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Fathers and sons - cold relationship as child

(11 Posts)
jamie000 Mon 14-Oct-13 15:52:32

I’ve just seen “About time”. (I will not give away the plot much). Ignoring the fact that most families are not super-upper-middle-class affairs where the kids all go to prep school and become lawyers and regularly go and visit their wise and loving parents in their big rambling pads on the Cornish coast, it did make me upset (as it was cynically calculated to do so).... Ok I admit it, I desperately wish I’d been born into that kind of family!

One of the last scenes shows the dad walking down the sand dunes onto the beach with his 8 (ish?) year old son for the last time (u have to see it to know why). The point is it brought back memories that I find difficult. My dad made it very clear that 1) don’t call me daddy and 2) never ever hold my hand. He wasn't a thug, quite the opposite, just a decent working-class bloke who was not prepared to show affection (he could do it other ways, like fixing a bicycle, building a tree house etc, tho these were usually on his own).

So, my question is how many people think it is normal for a father to not want to be called daddy (by a 5 yr old) or hold hands (I assure u I was 5, not 15!), or have a hug, and have as little contact as possible? Because I have always assumed it was me (I was cold or shy or something), and now I am beginning to think he may have been a bit ‘Aspergery’ for want of a better word, but I’m not sure now (this was the 70s). Did anyone else have a dad like this? As an aside, my mum was similar, not a single hug, but I was safe and well fed etc, but never felt confident and 'warm', just safe, which is a lot better than many i suppose.

Basically, I wanted to be the kid in the film with the loving dad holding hands and skimming stones, but perhaps that's just a load of old bollocks from richardcurtisland...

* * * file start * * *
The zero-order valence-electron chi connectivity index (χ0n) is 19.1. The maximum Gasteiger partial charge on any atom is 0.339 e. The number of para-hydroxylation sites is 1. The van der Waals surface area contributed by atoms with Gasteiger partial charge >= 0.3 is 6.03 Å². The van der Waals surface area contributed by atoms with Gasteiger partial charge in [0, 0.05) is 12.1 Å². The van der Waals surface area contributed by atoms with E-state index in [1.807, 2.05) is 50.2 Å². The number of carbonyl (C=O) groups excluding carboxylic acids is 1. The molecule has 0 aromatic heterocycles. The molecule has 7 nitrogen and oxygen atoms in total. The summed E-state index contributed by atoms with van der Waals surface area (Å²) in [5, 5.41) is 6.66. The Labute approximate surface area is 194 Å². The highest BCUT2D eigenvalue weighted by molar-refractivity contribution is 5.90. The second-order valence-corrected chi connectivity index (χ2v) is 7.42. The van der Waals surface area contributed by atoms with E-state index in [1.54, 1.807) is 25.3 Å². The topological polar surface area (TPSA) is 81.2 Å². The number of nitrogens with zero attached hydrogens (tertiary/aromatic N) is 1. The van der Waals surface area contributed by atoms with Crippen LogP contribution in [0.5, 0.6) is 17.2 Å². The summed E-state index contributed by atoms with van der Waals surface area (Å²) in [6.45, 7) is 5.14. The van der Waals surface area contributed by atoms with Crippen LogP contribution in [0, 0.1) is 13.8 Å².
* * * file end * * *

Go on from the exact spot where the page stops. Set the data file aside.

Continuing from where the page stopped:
CMK86 Mon 14-Oct-13 16:01:00

I think you are on the right track when you say your Dad may have had Asperger's. It wasn't until the 90s that it was recognised as a psychological condition, so would certainly have been missed back in the 70s. My Dad thinks he had Aspergers when he was younger, and based on how cold his behaviour was at the time, I can certainly believe it. As children we tend to blame ourselves for anything our parents fail to provide for us, especially in terms of our emtional wellbeing - just remember that if wasn't your fault your father (and possibly your mother too) didn't show you enough affection. But if it's something that keeps bothering you, get some counselling - it can be really helpful and cathartic.

jamie000 Tue 15-Oct-13 09:17:43

I think my rambling question is the reason i got one reply, but thanks very much for that! smile I will repost as a concise question. Ta

fairisleknitter Tue 15-Oct-13 09:36:50

jamie, my parents never hugged us and we always called them Mum and Dad. They never enquired into our inner thoughts (nor did they push us or smother us!) but trusted us to find our own way. It seems to me a certain type of 60's / 70's upbringing. We children instigated hugs as adults.

I had however a good atmosphere to grow up in with plenty of kindness shown in other ways and a sort of hands-off trust that I often think is missing from more middle-class homes where the parents dominate the agenda.